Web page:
UN Covid summit nixes Adar Poonawalla video over technical issues
United Nations: The United Nations Covid-19 summit passed up a pre-recorded video message from Adar Poonawalla, CEO of the world's largest vaccine manufacturer, who was scheduled to speak in an afternoon session headlined 'The Road to a COVID-19 Vaccine - a Global Public Good.'
"Unfortunately, the video couldn't be provided in time in the required format," General Assembly spokesman Brenden Varma told IANS. Varma did not provide details on the required format or whether the video arrived and when.
Poonawallah, however, seemed all set for the play-out. "It will be my honour and privilege tonight, to address over a hundred world leaders and nations at the UN special session on COVID19, highlighting India's crucial role and contribution in fighting this unprecedented global pandemic," he had tweeted.
Poonawalla's remarks were to follow after a global state-of-play summary by Dr. Tedros Adhanom Ghebreyesus, Director-General of the World Health Organization, and a panel featuring BioNTech CEO Prof. Ugur Sahin, Dr. Ozlem Tureci and Prof. Sarah Gilbert from the Oxford University/AstraZeneca trial.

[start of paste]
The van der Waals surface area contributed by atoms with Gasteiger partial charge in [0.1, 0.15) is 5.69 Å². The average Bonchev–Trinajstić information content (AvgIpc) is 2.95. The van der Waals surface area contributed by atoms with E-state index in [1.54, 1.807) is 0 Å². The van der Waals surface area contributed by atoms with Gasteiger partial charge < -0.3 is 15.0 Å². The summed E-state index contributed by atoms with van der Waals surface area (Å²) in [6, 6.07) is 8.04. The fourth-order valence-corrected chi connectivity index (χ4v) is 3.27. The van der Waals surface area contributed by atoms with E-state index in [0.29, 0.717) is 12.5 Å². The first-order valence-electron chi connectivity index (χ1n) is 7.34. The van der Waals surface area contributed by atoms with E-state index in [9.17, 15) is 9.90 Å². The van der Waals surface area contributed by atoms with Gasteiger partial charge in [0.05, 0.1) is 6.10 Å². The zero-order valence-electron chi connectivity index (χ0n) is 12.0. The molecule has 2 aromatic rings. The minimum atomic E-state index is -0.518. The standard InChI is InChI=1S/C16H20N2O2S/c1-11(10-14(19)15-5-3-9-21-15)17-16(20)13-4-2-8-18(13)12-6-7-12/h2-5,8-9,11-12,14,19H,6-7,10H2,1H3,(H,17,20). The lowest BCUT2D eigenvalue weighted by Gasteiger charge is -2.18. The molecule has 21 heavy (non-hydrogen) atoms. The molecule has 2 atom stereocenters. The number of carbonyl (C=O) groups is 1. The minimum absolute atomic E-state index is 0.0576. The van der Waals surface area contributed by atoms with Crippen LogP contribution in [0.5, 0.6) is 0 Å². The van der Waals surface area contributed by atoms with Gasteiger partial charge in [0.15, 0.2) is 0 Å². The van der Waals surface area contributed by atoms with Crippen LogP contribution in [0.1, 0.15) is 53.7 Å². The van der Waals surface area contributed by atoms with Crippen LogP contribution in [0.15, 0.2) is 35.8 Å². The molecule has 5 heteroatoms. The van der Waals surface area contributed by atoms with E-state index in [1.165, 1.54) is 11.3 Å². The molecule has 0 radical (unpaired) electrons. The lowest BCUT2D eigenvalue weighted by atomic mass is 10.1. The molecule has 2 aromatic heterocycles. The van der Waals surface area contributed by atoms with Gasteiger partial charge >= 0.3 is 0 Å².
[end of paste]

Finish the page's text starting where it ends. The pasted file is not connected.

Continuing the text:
The United Nations General Assembly took more than nine months to put together this special two-day session on Covid-19 featuring the world's leading scientists and collaborative vaccine efforts.
Poonawalla's Serum Institute of India (SII) is mass manufacturing the Oxford-AstraZeneca COVID-19 vaccine and hopes to file for an emergency authorization within weeks. After a 28 November visit by Indian Prime Minister Narendra Modi to the company's headquarters in Pune, Poonawalla said he expects the Indian government to buy 300 million to 400 million doses of 'Covishield' by July 2021.
AstraZeneca reported that its vaccine was, on average, 70 percent effective at preventing Covid-19 illness. About 3,000 participants were given the half dose and then a full dose four weeks later, and this provided the best efficacy in the trial - around 90 percent. In the larger group of nearly 9,000 volunteers, who were given two full doses four weeks apart, efficacy was 62 percent.